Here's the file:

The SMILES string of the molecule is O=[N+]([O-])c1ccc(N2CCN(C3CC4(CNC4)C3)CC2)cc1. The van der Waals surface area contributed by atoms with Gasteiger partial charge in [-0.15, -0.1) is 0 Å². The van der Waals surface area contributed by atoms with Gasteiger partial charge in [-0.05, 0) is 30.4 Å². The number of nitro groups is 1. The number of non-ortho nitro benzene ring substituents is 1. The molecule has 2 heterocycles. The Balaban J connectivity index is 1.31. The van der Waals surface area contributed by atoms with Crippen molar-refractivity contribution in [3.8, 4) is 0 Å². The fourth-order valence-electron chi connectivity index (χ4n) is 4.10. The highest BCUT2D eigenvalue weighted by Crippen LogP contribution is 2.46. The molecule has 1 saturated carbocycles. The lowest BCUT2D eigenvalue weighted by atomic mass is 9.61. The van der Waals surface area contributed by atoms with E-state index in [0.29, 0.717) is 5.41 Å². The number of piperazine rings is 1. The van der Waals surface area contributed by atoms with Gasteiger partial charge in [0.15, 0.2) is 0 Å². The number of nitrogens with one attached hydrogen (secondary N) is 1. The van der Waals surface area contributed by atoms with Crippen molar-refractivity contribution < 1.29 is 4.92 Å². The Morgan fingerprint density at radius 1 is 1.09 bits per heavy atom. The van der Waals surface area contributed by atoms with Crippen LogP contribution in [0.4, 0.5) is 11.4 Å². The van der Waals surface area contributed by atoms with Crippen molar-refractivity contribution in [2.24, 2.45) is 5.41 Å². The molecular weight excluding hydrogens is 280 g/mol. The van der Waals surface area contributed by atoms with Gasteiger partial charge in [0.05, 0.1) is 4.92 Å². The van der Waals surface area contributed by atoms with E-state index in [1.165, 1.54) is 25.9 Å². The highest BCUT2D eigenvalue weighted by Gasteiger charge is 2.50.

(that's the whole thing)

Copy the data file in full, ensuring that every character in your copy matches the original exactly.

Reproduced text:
The SMILES string of the molecule is O=[N+]([O-])c1ccc(N2CCN(C3CC4(CNC4)C3)CC2)cc1. The van der Waals surface area contributed by atoms with Gasteiger partial charge in [-0.15, -0.1) is 0 Å². The van der Waals surface area contributed by atoms with Gasteiger partial charge in [-0.05, 0) is 30.4 Å². The number of nitro groups is 1. The number of non-ortho nitro benzene ring substituents is 1. The molecule has 2 heterocycles. The Balaban J connectivity index is 1.31. The van der Waals surface area contributed by atoms with Crippen molar-refractivity contribution in [3.8, 4) is 0 Å². The fourth-order valence-electron chi connectivity index (χ4n) is 4.10. The highest BCUT2D eigenvalue weighted by Crippen LogP contribution is 2.46. The molecule has 1 saturated carbocycles. The lowest BCUT2D eigenvalue weighted by atomic mass is 9.61. The van der Waals surface area contributed by atoms with E-state index in [0.29, 0.717) is 5.41 Å². The number of piperazine rings is 1. The van der Waals surface area contributed by atoms with Gasteiger partial charge in [0.15, 0.2) is 0 Å². The number of nitrogens with one attached hydrogen (secondary N) is 1. The van der Waals surface area contributed by atoms with Crippen molar-refractivity contribution < 1.29 is 4.92 Å². The Morgan fingerprint density at radius 1 is 1.09 bits per heavy atom. The van der Waals surface area contributed by atoms with Crippen LogP contribution in [0.4, 0.5) is 11.4 Å². The van der Waals surface area contributed by atoms with Crippen molar-refractivity contribution in [2.24, 2.45) is 5.41 Å². The molecular weight excluding hydrogens is 280 g/mol. The van der Waals surface area contributed by atoms with Gasteiger partial charge in [0.05, 0.1) is 4.92 Å². The van der Waals surface area contributed by atoms with E-state index in [1.165, 1.54) is 25.9 Å². The highest BCUT2D eigenvalue weighted by Gasteiger charge is 2.50.